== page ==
Only one in 14 cases of elder abuse are reported to authorities

The number of elderly people in the United States is on the rise. There are now three times as many people living to the age of 90 or longer than there were 30 years ago and the number is expected to be four times as high by 2050. In total, 13% of the American population is 65-years-old or older, or approximately 40.3 million individuals.

With the fast-growing senior citizen population in New York and across the country, there has also been an increase in elder abuse. Whether it is physical, sexual or financial abuse, it is often the senior citizen's caretakers that are responsible for such heinous actions. What makes these crimes particularly horrible is that only one out of 14 cases of elder abuse is actually reported.

According to USA Today, one of the reasons why so few cases are reported is that elder abuse is often difficult to detect. For those senior citizens who live in a nursing home, it is nearly impossible for their children or grandchildren to always be on the lookout for signs of physical abuse. While family members may not have the resources or medical expertise to properly care for their loved ones themselves, they should not have to worry that a nursing home is harming or abusing their relatives.

Elder abuse shelters have started springing up across the country in an effort to provide care for senior citizens who were previously abused at the hands of their caretakers. The first long-term care facility started in New York seven years ago, but several new shelters have copied the model to provide more localized care. They aim to provide medical care, legal and social work services, and social and educational programs for senior citizens.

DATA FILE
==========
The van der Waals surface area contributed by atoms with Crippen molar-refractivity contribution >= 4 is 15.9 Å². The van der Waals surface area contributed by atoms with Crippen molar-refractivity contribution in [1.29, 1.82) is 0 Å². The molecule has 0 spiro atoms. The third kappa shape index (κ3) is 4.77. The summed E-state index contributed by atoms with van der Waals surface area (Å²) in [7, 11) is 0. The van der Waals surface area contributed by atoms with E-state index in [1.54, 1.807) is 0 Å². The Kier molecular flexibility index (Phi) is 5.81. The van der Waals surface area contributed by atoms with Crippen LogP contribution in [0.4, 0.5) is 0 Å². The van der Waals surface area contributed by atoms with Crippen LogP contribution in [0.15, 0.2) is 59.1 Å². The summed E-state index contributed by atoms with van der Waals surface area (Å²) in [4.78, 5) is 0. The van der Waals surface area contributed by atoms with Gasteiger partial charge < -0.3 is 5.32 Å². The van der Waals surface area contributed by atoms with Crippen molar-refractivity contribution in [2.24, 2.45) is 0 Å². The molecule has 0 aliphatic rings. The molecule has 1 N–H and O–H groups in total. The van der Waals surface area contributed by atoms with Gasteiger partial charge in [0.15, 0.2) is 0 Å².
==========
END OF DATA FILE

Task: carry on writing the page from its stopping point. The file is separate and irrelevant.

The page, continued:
Making the decision to transfer care of a loved one to a nursing home is a difficult decision in itself, but it should not be made even more difficult by the fear that a caretaker will abuse that loved one. Nursing homes are required to provide safe, secure places for family members and when they don't, they can be held accountable for the pain a loved one suffers.

Source: USA Today, "As USA grays, elder abuse risk and need for shelters grow," Haya El Nasser, Jan. 10, 2012

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